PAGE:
This was excluding the on-going, continuous legal battles conducted through the corrupt court system. Contradictory as it is in administering real justice to aggrieved parties to right wrongs. Not to forget the double standard decision making process normally based on a concept of who is supplying the legal industry members with the most favors and outright financial bribes. The court oligarchy created backroom deals and behind the scenes buddy-ship which protects each other and the status quo. Ruled by the premise of you scratch my back and I will scratch yours. Mekkar sees this pattern as a double dealing downward slope to becoming much worse in the future with very little possibility of ever being fixed.

However, the dominant league miscalculated the resolve of a few individuals involved against them, as well as, the future effects that would ensue. The main rival was dismissed with all of its faults including being new and fairly unstable, but the impact was far reaching upon the hockey landscape.

Mekkar learned from his business savvy parents early on, to have any chance of success at all, the newer and smaller business has to do it differently. Especially in an established business environment or in this situation, leagues must look for ways to make positive modifications or tweaks while still being innovative and fresh. Yet, not totally destroy the integrity of the sport itself. Mekkar says, “Throw the standard means of carrying out the old status quo and the rulebook right out the door.” That is, like in battle planning, attack areas where you think the big guys are weakest. Also, like in warfare, strike at positions the stronger group either ignores by choice, arrogance, or complacency. This is a phenomenon used in the business world since the beginning of time itself.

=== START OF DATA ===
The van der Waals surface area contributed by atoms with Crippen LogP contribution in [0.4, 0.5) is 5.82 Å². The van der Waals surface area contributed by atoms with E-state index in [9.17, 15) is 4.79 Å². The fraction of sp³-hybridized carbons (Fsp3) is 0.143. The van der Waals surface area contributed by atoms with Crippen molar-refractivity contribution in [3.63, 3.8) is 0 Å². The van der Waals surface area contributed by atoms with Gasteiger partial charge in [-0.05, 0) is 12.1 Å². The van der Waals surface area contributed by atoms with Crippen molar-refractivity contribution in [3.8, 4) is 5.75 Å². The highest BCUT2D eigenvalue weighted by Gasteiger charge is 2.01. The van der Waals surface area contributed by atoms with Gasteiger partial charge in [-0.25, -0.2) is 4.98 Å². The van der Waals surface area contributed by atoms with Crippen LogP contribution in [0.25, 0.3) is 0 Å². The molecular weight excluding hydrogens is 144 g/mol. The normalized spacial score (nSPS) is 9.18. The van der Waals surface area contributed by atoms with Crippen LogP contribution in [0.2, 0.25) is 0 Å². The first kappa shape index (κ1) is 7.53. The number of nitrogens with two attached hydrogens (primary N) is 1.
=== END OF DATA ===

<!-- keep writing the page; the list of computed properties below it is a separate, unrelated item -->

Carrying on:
In a historic manner the World Hockey Association did that and went far beyond expectations. The era resulted in some changes for the good of many affiliated with the game. Well, maybe except for the old, big league club owners like the Toronto Maple Leafs Harold Ballard who lost a bit of control over player personnel. Soon the fervor increased and everyone was looking for talents in greater numbers all over the globe. This included the virtually untapped United States hockey pool. The prior trend was forever reduced of purposely restricting the searches in Canada alone for able athletes. It was now time to widen the scope to recruit talent.

The experts were now realizing that players from all over could adapt, with time, to the North American brand of ice hockey. Possibly, at least blend that style with each individual skill set. For the longest extent the neglect of broadening the horizons for new proficient players was controlled by many doubters. There were the restrictive beliefs that talent from locations outside of The Great White North (Canada) & a slightly south of the border were incapable of successfully adapting in North American pro leagues. This mistaken idea was proven to be false and even more so as the years have passed. [Wikipedia;;;]